Disrespectful Surgeons Cost the Nation More than $3 Billion Per Year


New study shows that disrespectful surgeons pile up more than $3 billion in additional health care bills each years.

At some point, probably most of us needed to go and see a doctor. Usually, docs are courteous and, most of them, are willing to go to any lengths in order to see that the patient gets the treatment he deserves. But what about those rude doctors, who would like nothing more than to skip treatment in order to see about his business? A new study points out that disrespectful surgeons are not only dangerous but that they pile up a whopping $3 billion dollars per year in extra health care bills.

The Study and The Facts

Remember House M.D., the critically-acclaimed series which revolved around the adventures and mishaps of a brilliant, yet rude doctor? Well, it appears that, according to a new study, we have more House-like doctors in the US then we can afford. Even more troubling is the fact that a surgeon’s rudeness results in poor medical treatment.

The study was performed by a team of medical researchers from the Vanderbilt University Medical Center led by Dr. William Cooper. For the purpose of their study, Cooper and his team had to analyze over 32,000 complaints coming from patients who either received medical treatment or underwent major surgery at seven academic hospitals.

After pouring through the data, Dr. Cooper and his team of medical researchers discovered that the displeased patients were treated or operated at Stanford, Penn, Emory, Wake Forest, UCLA, Vanderbilt, and at the University of North Carolina.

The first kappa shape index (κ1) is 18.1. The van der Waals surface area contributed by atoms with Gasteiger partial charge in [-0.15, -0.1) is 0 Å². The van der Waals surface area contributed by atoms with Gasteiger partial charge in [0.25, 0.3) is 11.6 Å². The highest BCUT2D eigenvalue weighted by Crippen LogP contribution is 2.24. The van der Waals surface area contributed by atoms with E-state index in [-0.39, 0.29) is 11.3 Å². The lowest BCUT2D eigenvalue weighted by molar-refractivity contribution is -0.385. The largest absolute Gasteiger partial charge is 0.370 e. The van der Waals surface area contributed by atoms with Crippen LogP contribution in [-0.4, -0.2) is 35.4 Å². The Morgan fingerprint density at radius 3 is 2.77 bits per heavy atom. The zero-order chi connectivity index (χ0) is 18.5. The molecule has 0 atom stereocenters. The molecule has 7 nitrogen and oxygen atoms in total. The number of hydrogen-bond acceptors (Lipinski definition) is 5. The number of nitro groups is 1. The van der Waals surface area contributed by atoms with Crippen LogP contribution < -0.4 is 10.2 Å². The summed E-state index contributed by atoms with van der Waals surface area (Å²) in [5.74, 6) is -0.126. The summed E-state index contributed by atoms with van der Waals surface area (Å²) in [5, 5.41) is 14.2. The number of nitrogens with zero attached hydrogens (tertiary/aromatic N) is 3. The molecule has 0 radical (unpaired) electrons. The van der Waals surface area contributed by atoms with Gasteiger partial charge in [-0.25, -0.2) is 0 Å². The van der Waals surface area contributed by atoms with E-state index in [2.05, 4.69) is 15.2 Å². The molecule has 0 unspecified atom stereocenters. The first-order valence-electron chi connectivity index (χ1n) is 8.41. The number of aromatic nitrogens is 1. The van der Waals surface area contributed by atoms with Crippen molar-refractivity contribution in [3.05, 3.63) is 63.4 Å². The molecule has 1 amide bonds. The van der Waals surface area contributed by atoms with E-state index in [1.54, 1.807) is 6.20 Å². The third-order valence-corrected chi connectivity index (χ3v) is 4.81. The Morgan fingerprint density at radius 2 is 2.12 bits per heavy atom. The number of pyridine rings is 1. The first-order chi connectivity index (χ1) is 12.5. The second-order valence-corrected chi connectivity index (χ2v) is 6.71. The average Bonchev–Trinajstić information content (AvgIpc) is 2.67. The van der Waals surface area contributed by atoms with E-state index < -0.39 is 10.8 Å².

In order to determine the link between surgeons’ lack of respect and the outcome of the medical treatment or surgery, Cooper, and his team took a closer look at the patients’ file to see how many of them developed a severe complication.

Why are Rude Surgeons Dangerous?

The results were staggering; approximately 14 percent of all patients who filed grievances against rude surgeons experience post-surgery complications after just a couple of months. While attempting to explain the phenomenon, Cooper realized that the ways surgeons treat their patients usually influences the whole OR staff.

For example, if a surgeon wants to speed up the surgery, despite the countless safety protocols they must abide by, he or she is inclined to tell the nurses and the rest of the OR staff to hurry up. Furthermore, during the next operation, having remembered the surgeon’s behavior, the OR staff will be more careless when implementing safety protocols.

Likewise, if the surgeon has an argument with one of the OR staff members, that member will be more focused on the surgeon rather than the patient.

Image source: Pixabay

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